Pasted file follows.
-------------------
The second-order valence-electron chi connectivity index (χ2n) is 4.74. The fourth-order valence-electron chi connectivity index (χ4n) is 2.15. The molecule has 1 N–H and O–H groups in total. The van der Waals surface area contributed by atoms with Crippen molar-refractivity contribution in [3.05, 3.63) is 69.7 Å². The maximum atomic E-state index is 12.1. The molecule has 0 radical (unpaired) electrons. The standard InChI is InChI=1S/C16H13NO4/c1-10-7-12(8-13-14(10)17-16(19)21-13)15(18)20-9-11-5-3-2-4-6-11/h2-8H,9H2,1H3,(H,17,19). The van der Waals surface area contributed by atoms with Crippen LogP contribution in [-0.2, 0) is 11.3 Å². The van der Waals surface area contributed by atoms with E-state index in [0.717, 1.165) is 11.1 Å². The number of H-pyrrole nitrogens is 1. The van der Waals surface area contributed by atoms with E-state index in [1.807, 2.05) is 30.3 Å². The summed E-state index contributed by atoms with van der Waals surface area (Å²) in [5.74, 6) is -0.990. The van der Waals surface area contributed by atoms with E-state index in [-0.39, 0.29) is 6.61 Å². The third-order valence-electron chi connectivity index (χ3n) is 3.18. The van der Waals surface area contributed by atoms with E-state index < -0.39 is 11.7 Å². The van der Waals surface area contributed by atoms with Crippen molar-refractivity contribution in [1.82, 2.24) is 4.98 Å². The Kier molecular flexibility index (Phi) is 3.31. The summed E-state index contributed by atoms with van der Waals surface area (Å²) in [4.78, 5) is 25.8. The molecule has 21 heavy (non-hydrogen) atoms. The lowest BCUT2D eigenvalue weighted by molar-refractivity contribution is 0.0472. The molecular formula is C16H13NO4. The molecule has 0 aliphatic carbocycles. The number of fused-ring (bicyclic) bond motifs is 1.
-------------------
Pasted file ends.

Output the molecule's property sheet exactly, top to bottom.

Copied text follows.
The second-order valence-electron chi connectivity index (χ2n) is 4.74. The fourth-order valence-electron chi connectivity index (χ4n) is 2.15. The molecule has 1 N–H and O–H groups in total. The van der Waals surface area contributed by atoms with Crippen molar-refractivity contribution in [3.05, 3.63) is 69.7 Å². The maximum atomic E-state index is 12.1. The molecule has 0 radical (unpaired) electrons. The standard InChI is InChI=1S/C16H13NO4/c1-10-7-12(8-13-14(10)17-16(19)21-13)15(18)20-9-11-5-3-2-4-6-11/h2-8H,9H2,1H3,(H,17,19). The van der Waals surface area contributed by atoms with Crippen LogP contribution in [-0.2, 0) is 11.3 Å². The van der Waals surface area contributed by atoms with E-state index in [0.717, 1.165) is 11.1 Å². The number of H-pyrrole nitrogens is 1. The van der Waals surface area contributed by atoms with E-state index in [1.807, 2.05) is 30.3 Å². The summed E-state index contributed by atoms with van der Waals surface area (Å²) in [5.74, 6) is -0.990. The van der Waals surface area contributed by atoms with E-state index in [-0.39, 0.29) is 6.61 Å². The third-order valence-electron chi connectivity index (χ3n) is 3.18. The van der Waals surface area contributed by atoms with E-state index < -0.39 is 11.7 Å². The van der Waals surface area contributed by atoms with Crippen molar-refractivity contribution in [1.82, 2.24) is 4.98 Å². The Kier molecular flexibility index (Phi) is 3.31. The summed E-state index contributed by atoms with van der Waals surface area (Å²) in [4.78, 5) is 25.8. The molecule has 21 heavy (non-hydrogen) atoms. The lowest BCUT2D eigenvalue weighted by molar-refractivity contribution is 0.0472. The molecular formula is C16H13NO4. The molecule has 0 aliphatic carbocycles. The number of fused-ring (bicyclic) bond motifs is 1.